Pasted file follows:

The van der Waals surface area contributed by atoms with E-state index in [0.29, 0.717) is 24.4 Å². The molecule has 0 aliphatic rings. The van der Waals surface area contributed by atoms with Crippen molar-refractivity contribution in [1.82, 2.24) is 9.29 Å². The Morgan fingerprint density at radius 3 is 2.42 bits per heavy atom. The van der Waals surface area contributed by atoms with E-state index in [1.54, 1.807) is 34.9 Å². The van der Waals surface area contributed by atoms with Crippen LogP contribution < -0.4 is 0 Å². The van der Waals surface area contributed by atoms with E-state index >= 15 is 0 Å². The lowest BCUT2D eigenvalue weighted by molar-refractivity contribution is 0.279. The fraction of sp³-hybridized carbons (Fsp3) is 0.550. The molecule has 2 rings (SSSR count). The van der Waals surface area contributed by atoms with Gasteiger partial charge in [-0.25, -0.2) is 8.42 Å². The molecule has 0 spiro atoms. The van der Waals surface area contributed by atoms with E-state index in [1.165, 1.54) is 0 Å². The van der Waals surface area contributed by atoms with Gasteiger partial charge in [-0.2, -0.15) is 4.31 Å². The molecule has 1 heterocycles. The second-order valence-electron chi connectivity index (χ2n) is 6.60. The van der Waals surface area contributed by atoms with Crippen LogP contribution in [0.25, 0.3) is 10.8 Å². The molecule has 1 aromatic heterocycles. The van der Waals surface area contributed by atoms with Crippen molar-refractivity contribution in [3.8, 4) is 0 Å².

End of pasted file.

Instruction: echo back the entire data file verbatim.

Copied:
The van der Waals surface area contributed by atoms with E-state index in [0.29, 0.717) is 24.4 Å². The molecule has 0 aliphatic rings. The van der Waals surface area contributed by atoms with Crippen molar-refractivity contribution in [1.82, 2.24) is 9.29 Å². The Morgan fingerprint density at radius 3 is 2.42 bits per heavy atom. The van der Waals surface area contributed by atoms with E-state index in [1.54, 1.807) is 34.9 Å². The van der Waals surface area contributed by atoms with Crippen LogP contribution < -0.4 is 0 Å². The van der Waals surface area contributed by atoms with E-state index >= 15 is 0 Å². The lowest BCUT2D eigenvalue weighted by molar-refractivity contribution is 0.279. The fraction of sp³-hybridized carbons (Fsp3) is 0.550. The molecule has 2 rings (SSSR count). The van der Waals surface area contributed by atoms with Gasteiger partial charge in [-0.25, -0.2) is 8.42 Å². The molecule has 0 spiro atoms. The van der Waals surface area contributed by atoms with E-state index in [1.165, 1.54) is 0 Å². The van der Waals surface area contributed by atoms with Gasteiger partial charge in [-0.2, -0.15) is 4.31 Å². The molecule has 1 heterocycles. The second-order valence-electron chi connectivity index (χ2n) is 6.60. The van der Waals surface area contributed by atoms with Crippen LogP contribution in [0.25, 0.3) is 10.8 Å². The molecule has 1 aromatic heterocycles. The van der Waals surface area contributed by atoms with Crippen molar-refractivity contribution in [3.8, 4) is 0 Å².